In the gut, a diverticulum is like a little pocket/out-pouching that forms in the wall of the large bowel, probably as a result of spasm in the muscle in the bowel wall. Diverticulae are very common and get more common as people get older, around 15 per cent of people aged over 40 have a number of small diverticulae. They are uncommon below the age of 40 but by the time people reach their eighties everyone has diverticulae in their bowel.
On their own they are harmless and may never cause problems, but if they get inflamed or infected, then they cause symptoms and this is diverticulitis. The most common symptoms are pain and local tenderness in the left lower part of the abdomen and often accompanied by fever. Bleeding can also occur from diverticulae. Patients often get episodes of bouts of pain that last several days and then settle for weeks or even months. The diagnosis is usually made with endoscopy (looking into the bowel through a tube), barium enema X-ray and excluding other causes of the symptoms.
It is thought that the small pockets may represent natural weak points in the bowel wall present from birth, that develop in this way over time as a result of the natural build up of pressure that occurs within the colon, particularly when straining to open the bowels. Diverticulitis is a fairly common cause of abdominal discomfort in later life.
The management of diverticulitis is to keep food moving through the intestinal tract so that it does not get trapped in the pouches, stagnate and become infected. A high soluble fibre diet and plenty of fluid plays an important part in keeping the symptoms at bay.
Nutritional Supplements that could help. (Refer to the individual supplement for cautions in use.)
|Supplement/Herb||What it does||Dosage|
|Acidophilus||To keep the intestines populated with good bacteria and infection free. It improves digestion, assimilation and absorption. Particularly needed if you are taking anti-biotics.||as directed|
|Bromelain||Take between meals to improve digestion and reduce intestinal inflammation.||as directed|
|Digestive enzymes||Help to break down protein foods that can be hard to digest.||as directed|
|Fish Oil||Omega 3 fatty acids help reduce inflammation, improve lympatic functions and are protective to the intestinal cell walls.||1000 to 2000mg 3 to 4 times daily.|
|L Glutamine||To help repair damage to the walls of the intestines.||as directed|
|Alfalfa||Supplies vitamin K which is often deficient in digestive disorders. High in chlorophyll, a green pigment which detoxifies and aids healing.||500 to 1000mg daily|
|Aloe Vera||Soothes, cleanses, heals and lubricates the digestive system. Good for constipation.||15 to 30ml of juice 3 times daily|
|Garlic||upports digestions and destroys harmful bacteria and parasites. Helps fight infection.||Hi potency aged or whole bulb product with each meal.|
|Liquorice||Relieves allergic inflammation, soothes digestive tract and fights infections.||250 to 500mg standardised extract or a cup of root tea 3 times daily.|
|Peppermint.||For digestive discomfort.||tea drunk 3 to 4 times daily.|
|Slippery Elm||High mucilage content that soothes, heals and protects the digestive tract. Acts as a soluble fibre to keep bowel movement regular and prevent constipation.||500 to 1000mg of bark powder capsules 2 to 4 times daily.|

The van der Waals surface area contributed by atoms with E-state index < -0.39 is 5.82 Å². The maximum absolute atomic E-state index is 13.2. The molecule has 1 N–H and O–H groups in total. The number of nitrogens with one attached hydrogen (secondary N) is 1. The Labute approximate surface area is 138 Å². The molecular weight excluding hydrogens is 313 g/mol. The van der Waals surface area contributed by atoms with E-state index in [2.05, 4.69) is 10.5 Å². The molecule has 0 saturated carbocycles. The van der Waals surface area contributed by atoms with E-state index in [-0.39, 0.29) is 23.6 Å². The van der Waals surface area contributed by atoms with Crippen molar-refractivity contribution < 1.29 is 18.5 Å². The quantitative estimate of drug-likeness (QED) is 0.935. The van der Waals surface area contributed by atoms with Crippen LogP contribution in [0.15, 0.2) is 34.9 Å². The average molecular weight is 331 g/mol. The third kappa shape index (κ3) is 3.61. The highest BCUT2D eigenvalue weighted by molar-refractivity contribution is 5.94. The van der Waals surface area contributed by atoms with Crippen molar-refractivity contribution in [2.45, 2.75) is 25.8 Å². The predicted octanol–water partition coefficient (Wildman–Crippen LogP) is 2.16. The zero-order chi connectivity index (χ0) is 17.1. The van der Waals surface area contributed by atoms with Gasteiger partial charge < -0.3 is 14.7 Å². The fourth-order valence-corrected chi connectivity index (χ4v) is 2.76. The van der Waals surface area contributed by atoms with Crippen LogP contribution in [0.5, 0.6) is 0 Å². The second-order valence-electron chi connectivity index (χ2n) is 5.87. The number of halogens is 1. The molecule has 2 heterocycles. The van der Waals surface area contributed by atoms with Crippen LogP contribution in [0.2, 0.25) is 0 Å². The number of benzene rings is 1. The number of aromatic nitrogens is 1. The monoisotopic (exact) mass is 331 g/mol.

|Fibre in the form of oat bran, psyllium, ground linseeds||These help to keep stools bulky and lubricated, thus allowing regular and easy passage through the system. Prevent constipation and food becoming trapped in the pouches, which leads to infection. Ground linseeds also provide omega 3 fatty acids.||Use amounts as directed Take 1 hour before each meal with a large glass of water.|
Diet and Lifestyle Factors
Diverticulitis is one of the major diseases of our western diet with excessive consumption of refined and commercially produced foods which contain little or no fibre. Avoid foods which slow down and clog up the digestive system such as white bread, white pasta, white rice, cakes, biscuits, pastries and any other refined carbohydrates.
Avoid or reduce:
Animal proteins which can be difficult to breakdown and thus easily putrify in the gut causing allergic inflammation and increased risk of infection.
Foods with large numbers of tiny seeds such as figs, tomatoes, gooseberries, passion fruit, kiwi fruit, grapes and pomegranits.
Wheat and other grains as the husks can become trapped in the pouches causing inflammation and discomfort. Wheat bran is especially irritating to the digestive tract. (Oats and brown rice seem to be okay.)
Foods that worsen inflammatory bowel conditions such as animal fats, fried foods, dairy products, peppers, potatoes, tomatoes, aubergines, refined sugars, pickles, caffeinated drinks and alcohol.
Foods which you are intolerant to. There is no general rule about what to avoid, because dietary intolerance varies from person to person.
Stimulants such as tea, coffee and tobacco can make intestinal discomfort worse. Emotional stress usually does the same, but of course it’s a bit more difficult to avoid. If there are no obvious culprits in your diet to date, then remain cautious about fatty and spicy foods. A food intolerance test which you can do at home is available from Food Detective.
Increase your intake of:
Fresh fruit and vegetables, brown rice and oats to give fibre to the stools.
Water, aim to drink 3 pints daily.
Garlic, green leafy vegetables, oily fish, ginger, papaya, pineapples.
Always eat slowly and chew food thoroughly.
Exercise regularly to help tone the muscles of the abdomen and digestive system and therefore keep bowels moving easily.
Maintain your ideal weight.
Suggested further reading:
- Diverticulitis explained
- Diet ideas